It happened again!

I’m working on the next project (it never ends) and the bloody characters are off on their own, again!

This couple are arguing and, to be honest, she was being a bit of a bitch. She just didn’t seem to understand the emotional trauma he was going through and then …

BOOM!

She lays out this one line which totally changes the argument. Her point of view suddenly seems much more reasonable than his.

I wish my characters would stop doing this. It’s annoying to discover they know more about their own lives than I do. I invented them, for god’s sake!

In fact, I am god of their universe. They can’t go around knowing things I don’t. It’s just not on.

So I did the decent thing.

I’ve given her cancer and made him impotent.

That’ll fucking learn ’em.

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Categories: Random Witterings | 7 Comments

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7 thoughts on “It happened again!

  1. In one of the first screenplays I wrote, the sidekick’s storyline ended up being much more interesting than the lead’s. A couple of rewrites later, she was the star. I wasn’t going to tell her no. She was scary.

  2. I’ve made that mistake.

    I remember reading somewhere that most first time writers do exactly the same thing. Something to do with writing yourself as the lead, but with no flaws, hang ups or issues.

    The result: a very boring character. The supporting cast usually ends up being much more interesting and a lot of writers’ second scripts feature a secondary character from their first.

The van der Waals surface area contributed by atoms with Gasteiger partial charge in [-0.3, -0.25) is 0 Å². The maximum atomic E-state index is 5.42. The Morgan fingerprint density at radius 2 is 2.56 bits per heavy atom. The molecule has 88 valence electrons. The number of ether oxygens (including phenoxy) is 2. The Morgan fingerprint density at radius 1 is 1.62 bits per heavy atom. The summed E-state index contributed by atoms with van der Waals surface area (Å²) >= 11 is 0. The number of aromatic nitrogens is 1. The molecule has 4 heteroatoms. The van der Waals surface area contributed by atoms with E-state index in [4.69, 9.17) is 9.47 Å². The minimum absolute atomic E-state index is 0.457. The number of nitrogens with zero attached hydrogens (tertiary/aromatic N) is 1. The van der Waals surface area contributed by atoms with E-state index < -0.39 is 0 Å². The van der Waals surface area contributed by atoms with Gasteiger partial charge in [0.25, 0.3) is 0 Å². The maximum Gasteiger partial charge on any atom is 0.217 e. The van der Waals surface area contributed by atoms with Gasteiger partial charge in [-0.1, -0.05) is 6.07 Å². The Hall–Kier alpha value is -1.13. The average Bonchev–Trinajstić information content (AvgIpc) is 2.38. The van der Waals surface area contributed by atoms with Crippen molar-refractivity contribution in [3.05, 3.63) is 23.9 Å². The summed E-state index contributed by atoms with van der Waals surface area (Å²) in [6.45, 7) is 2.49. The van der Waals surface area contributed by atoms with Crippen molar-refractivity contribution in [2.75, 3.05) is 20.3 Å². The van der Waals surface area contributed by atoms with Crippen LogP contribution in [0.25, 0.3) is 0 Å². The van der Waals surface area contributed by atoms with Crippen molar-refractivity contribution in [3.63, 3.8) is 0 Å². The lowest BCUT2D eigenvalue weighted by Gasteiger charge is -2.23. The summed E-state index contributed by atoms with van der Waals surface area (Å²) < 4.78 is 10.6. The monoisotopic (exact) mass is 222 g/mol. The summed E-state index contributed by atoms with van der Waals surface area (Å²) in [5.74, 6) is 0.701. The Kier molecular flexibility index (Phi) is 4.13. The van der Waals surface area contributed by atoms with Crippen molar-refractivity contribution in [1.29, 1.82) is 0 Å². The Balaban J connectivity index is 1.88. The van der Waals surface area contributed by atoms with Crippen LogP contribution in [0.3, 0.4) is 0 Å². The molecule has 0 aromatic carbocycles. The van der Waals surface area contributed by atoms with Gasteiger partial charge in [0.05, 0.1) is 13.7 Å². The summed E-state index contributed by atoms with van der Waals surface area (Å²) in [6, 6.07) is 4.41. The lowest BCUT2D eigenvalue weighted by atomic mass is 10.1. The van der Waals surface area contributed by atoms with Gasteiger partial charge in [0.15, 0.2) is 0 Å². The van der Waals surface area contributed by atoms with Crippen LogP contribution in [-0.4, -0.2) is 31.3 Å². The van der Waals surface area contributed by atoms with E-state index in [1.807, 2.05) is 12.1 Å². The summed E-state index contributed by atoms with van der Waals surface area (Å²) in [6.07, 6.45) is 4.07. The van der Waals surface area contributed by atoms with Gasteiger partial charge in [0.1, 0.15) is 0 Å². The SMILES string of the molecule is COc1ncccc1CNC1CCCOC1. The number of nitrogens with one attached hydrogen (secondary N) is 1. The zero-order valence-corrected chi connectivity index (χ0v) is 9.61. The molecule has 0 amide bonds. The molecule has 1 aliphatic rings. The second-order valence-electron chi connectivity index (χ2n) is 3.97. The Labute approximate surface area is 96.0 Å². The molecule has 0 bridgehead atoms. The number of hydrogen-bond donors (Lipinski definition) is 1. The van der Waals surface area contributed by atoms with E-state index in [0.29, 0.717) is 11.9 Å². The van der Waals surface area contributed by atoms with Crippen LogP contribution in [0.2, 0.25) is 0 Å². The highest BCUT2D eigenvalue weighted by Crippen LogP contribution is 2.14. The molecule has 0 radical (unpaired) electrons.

I know I followed this exact route.

    Then again, I’ve always thought Robin was a more interesting character than Batman.

  3. Enid Blyton – yeah I know Enid Blyton. In a biography I read about her, it was attributed to her that she said: When my characters told a joke I would genuinely laugh heartily, as until that very moment, I had never heard it BEFORE THE CHARACTER TOLD IT. I never knew what they were going to come out with next.

    (P.S. Golliwogs tell a mean joke).

    For a period in time she was the most prolific author in Britain. With over 600 children’s books behind her. I guess her working method was more a kind of ‘automatic writing’, than the pre-planned variety.

  4. Possibly. I would imagine the Noddy books don’t need much planning.

    I picked up a Secret Seven book the other day, it described the Secret Seven badge as having an SS on it.

    Oh the pre-war naievity, I thought.

    It was written in 1949.

    I’ve heard it said Stephen King writes without a plan or an outline, but that probably explains why his endings suck.

  5. And why his books go on foreeeeeeeeeeveeeeeeeeeer.

  6. You do realise that getting even with your characters is just a little bit sad….

    God, I love this blog!

  7. No argument from me. I’ll proudly hold my hand up to being sad, anal, vindictive and just generally unplesant for no good reason.

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